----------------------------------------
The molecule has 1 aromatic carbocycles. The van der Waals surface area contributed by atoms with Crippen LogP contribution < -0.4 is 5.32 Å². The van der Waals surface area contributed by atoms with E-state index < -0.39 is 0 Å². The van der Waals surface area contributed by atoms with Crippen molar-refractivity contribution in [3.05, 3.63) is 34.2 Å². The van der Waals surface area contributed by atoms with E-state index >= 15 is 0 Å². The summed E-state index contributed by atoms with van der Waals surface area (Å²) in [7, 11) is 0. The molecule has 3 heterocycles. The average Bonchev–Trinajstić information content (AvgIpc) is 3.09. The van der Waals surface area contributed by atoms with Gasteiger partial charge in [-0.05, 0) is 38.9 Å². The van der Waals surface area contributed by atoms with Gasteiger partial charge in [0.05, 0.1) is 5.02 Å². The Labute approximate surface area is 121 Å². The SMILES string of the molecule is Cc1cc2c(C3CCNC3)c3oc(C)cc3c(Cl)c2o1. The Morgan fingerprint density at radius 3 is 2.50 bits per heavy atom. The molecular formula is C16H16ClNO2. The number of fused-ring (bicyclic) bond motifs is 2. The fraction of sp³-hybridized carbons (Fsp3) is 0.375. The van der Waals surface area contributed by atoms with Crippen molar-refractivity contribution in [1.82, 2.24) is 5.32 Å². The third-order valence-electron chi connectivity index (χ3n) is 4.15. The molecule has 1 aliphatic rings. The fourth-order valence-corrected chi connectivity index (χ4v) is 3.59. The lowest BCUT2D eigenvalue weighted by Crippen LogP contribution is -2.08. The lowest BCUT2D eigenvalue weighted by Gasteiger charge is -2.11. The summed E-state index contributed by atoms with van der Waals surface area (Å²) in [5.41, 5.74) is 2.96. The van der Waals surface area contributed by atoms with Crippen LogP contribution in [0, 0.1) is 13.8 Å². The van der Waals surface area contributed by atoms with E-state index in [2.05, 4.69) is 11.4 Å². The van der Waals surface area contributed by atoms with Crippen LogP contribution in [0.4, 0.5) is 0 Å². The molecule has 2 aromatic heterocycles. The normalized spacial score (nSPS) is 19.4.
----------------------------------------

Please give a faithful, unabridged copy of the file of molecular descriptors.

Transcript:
The molecule has 1 aromatic carbocycles. The van der Waals surface area contributed by atoms with Crippen LogP contribution < -0.4 is 5.32 Å². The van der Waals surface area contributed by atoms with E-state index < -0.39 is 0 Å². The van der Waals surface area contributed by atoms with Crippen molar-refractivity contribution in [3.05, 3.63) is 34.2 Å². The van der Waals surface area contributed by atoms with E-state index >= 15 is 0 Å². The summed E-state index contributed by atoms with van der Waals surface area (Å²) in [7, 11) is 0. The molecule has 3 heterocycles. The average Bonchev–Trinajstić information content (AvgIpc) is 3.09. The van der Waals surface area contributed by atoms with Gasteiger partial charge in [-0.05, 0) is 38.9 Å². The van der Waals surface area contributed by atoms with Gasteiger partial charge in [0.05, 0.1) is 5.02 Å². The Labute approximate surface area is 121 Å². The SMILES string of the molecule is Cc1cc2c(C3CCNC3)c3oc(C)cc3c(Cl)c2o1. The Morgan fingerprint density at radius 3 is 2.50 bits per heavy atom. The molecular formula is C16H16ClNO2. The number of fused-ring (bicyclic) bond motifs is 2. The fraction of sp³-hybridized carbons (Fsp3) is 0.375. The van der Waals surface area contributed by atoms with Crippen molar-refractivity contribution in [1.82, 2.24) is 5.32 Å². The third-order valence-electron chi connectivity index (χ3n) is 4.15. The molecule has 1 aliphatic rings. The fourth-order valence-corrected chi connectivity index (χ4v) is 3.59. The lowest BCUT2D eigenvalue weighted by Crippen LogP contribution is -2.08. The lowest BCUT2D eigenvalue weighted by Gasteiger charge is -2.11. The summed E-state index contributed by atoms with van der Waals surface area (Å²) in [5.41, 5.74) is 2.96. The van der Waals surface area contributed by atoms with Crippen LogP contribution in [0, 0.1) is 13.8 Å². The van der Waals surface area contributed by atoms with E-state index in [2.05, 4.69) is 11.4 Å². The van der Waals surface area contributed by atoms with Crippen LogP contribution in [0.4, 0.5) is 0 Å². The molecule has 2 aromatic heterocycles. The normalized spacial score (nSPS) is 19.4.